Oregon Coast - Drive to Lincoln City

Oregon Coast - Drive to Lincoln City 5

We arrived in Lincoln City at sunset, without hotel reservations, and famished. Trey had spotted Puerto Vallarta Mexican Restaurant as we entered town — best Tex-Mex fix since Pittsburgh, margaritas included of course.

Sailor Jack Inn, Lincoln City
Trey checking in

Lincoln City’s Sailor Jack Inn stands out as one of our more memorable sleeping experiences; notable in a unique, funny, and lets-not-do-that-again way. It was a cheap motel with a million dollar view.

Oregon Coast - Drive to Lincoln City 4

Slinking carefully into bed, we drifted to sleep easily to the sound of crashing waves. I’m sure the margaritas were helpful, too!

Woke the next morning to clear skies, and another Pig N’ Pancake breakfast fueled our bodies for the drive to Portland.

More pics…

Oregon Coast - Drive to Lincoln City 2

Oregon Coast - Drive to Lincoln City 3

Lewis & Clark Routes

 

Olympic National Park ~ August 13-15, 2014

The last morning of our Alaskan cruise, breakfast table-mates recommended hiking Hurricane Ridge, along the northern border of Olympic National Park. With our late departure from Seattle, we decided to spend the night in Port Angeles, a 160 mile drive from Bainbridge Island, and hike the nearby ridge the following morning.

Located on the U.S. side of the Strait of Juan de Fuca and with a ferry crossing to Victoria, Port Angeles was a bit of a tourist destination.

View of Port Angeles and Victoria BC
View of Port Angeles with Victoria BC in the distance

We hadn’t accounted for that, nor the fact that it was Saturday. Pulling into town, scores of hotels greeted us… all full or over budget. Before continuing westward, we looped back into town and noticed the Riviera Inn. The unassuming, yet comfortable and clean motel had a few vacancies available.

Also surprised by the many culinary options, we decided on Italian for dinner at Bella Italia and breakfast at First Street Haven, both on East 1st Street (Hwy 101 East). And both good and on budget.

 

Olympic National Park North – Hurricane Ridge

Olympic National Park Map

Encompassing more than 1,400 square miles and the Olympic Mountain Range, with Mount Olympus near its center, one doesn’t drive through Olympic National Park. Like Mount Rainier, you steer around it and enter through various access roads along its changing ecological perimeter.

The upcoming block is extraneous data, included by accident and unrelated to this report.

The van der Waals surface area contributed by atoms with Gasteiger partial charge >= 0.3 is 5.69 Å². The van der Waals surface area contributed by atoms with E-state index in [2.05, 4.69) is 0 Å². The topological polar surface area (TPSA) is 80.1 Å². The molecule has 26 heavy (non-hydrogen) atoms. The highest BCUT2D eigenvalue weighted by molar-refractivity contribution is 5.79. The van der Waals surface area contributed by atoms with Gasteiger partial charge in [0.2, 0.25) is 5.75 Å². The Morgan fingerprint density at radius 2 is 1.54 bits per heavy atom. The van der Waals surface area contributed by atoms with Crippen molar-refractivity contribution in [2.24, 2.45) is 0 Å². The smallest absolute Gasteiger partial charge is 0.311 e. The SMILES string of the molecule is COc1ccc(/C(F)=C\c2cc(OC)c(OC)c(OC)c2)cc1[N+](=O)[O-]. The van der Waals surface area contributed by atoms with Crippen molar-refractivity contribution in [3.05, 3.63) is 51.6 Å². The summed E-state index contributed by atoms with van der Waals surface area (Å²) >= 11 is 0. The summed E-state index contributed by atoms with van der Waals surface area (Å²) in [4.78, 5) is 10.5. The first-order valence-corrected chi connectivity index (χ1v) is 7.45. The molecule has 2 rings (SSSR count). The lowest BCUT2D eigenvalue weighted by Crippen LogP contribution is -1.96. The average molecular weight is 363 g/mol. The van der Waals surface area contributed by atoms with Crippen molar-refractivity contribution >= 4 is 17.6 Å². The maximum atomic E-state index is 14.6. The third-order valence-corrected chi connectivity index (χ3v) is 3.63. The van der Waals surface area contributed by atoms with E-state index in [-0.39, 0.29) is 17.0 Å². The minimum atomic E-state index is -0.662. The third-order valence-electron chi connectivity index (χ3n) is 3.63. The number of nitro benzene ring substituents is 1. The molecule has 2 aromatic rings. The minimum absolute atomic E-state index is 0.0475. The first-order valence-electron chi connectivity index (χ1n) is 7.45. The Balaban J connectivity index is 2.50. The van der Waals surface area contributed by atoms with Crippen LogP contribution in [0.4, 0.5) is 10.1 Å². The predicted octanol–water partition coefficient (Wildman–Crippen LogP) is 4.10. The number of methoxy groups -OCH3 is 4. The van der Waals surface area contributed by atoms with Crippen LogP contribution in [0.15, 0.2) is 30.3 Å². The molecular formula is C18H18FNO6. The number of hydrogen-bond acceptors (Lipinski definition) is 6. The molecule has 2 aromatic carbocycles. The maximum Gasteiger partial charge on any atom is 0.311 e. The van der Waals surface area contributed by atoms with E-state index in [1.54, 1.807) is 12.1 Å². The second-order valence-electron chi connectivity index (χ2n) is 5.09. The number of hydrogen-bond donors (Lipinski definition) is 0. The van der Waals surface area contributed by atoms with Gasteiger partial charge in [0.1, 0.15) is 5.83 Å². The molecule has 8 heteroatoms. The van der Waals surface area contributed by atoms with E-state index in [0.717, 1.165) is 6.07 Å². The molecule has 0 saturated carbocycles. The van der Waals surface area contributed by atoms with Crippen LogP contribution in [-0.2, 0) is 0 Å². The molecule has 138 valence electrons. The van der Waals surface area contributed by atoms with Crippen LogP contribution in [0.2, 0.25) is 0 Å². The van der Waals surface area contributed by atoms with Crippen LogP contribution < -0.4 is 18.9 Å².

Relative to the rest of the park, the north is dry with a mix of meadows and foothills leading into the steeper heart of the park.

Trey on Hurricane Ridge

After a stop at the Hurricane Ridge Visitor Center, we were able to continue onto, and park at, the trailhead.

Hurricane Ridge Trail

Rising 700 feet over 1.6 miles, the hike up Hurricane Hill is easy to moderate, and the stunning panoramas are absolutely worth it!

Olympic National Park Panorama

Olympic Natl Park from Hurricane Ridge

Lots of wildlife, too!

Hurricane Ridge Marmot
Hurricane Ridge Marmot

The amazing 360 views beckoned us to stay longer, so we settled down under the shade of a tree to fully absorb the beauty.

It wasn’t long before we were surrounded by treat-seeking chipmunks and bunnies.

 

Lake Crescent & Marymere Falls

Sunsetting on a lake

About thirty miles west of Port Angeles, we came across Crescent Lake and a sign post for Marymere Falls. The trail to the falls was just shy of a mile, wound through giant firs and hemlock trees, and deer grazed just off the trail.

Marymere Falls
Marymere Falls

That excursion, the extra time spent atop Hurricane Hill, and a stop for hamburgers in Forks, positioned us in a race with the setting sun to the pacific coast.

Ruby Beach, Washington

Arriving at Ruby Beach with just enough light to capture a few photos, we were happy to have officially arrived at the Pacific Ocean. A gorgeous welcome and a memorable setting for what I consider our third left turn around the U.S.

 

Olympic National Park South – Quinault Rainforest

Most National Parks we visited had park-owned lodges that are historic in some context related to the parks’ origin. And all of these lodges are well over our price point, as was the case for Lake Quinault Lodge.

Lake Quinault Lodge
Lake Quinault Lodge

Due to its remoteness along with our eagerness to experience a national park lodge, we made a one-night exception.

Arriving after 9pm, and tired from the day’s hikes, we were thrilled with the prospect of a warm comfortable bed over pitching the tent and blowing up air mattresses.

The next day, we’d arranged an early morning educational tour with a park ranger, so we grabbed breakfast to go and jumped into a van.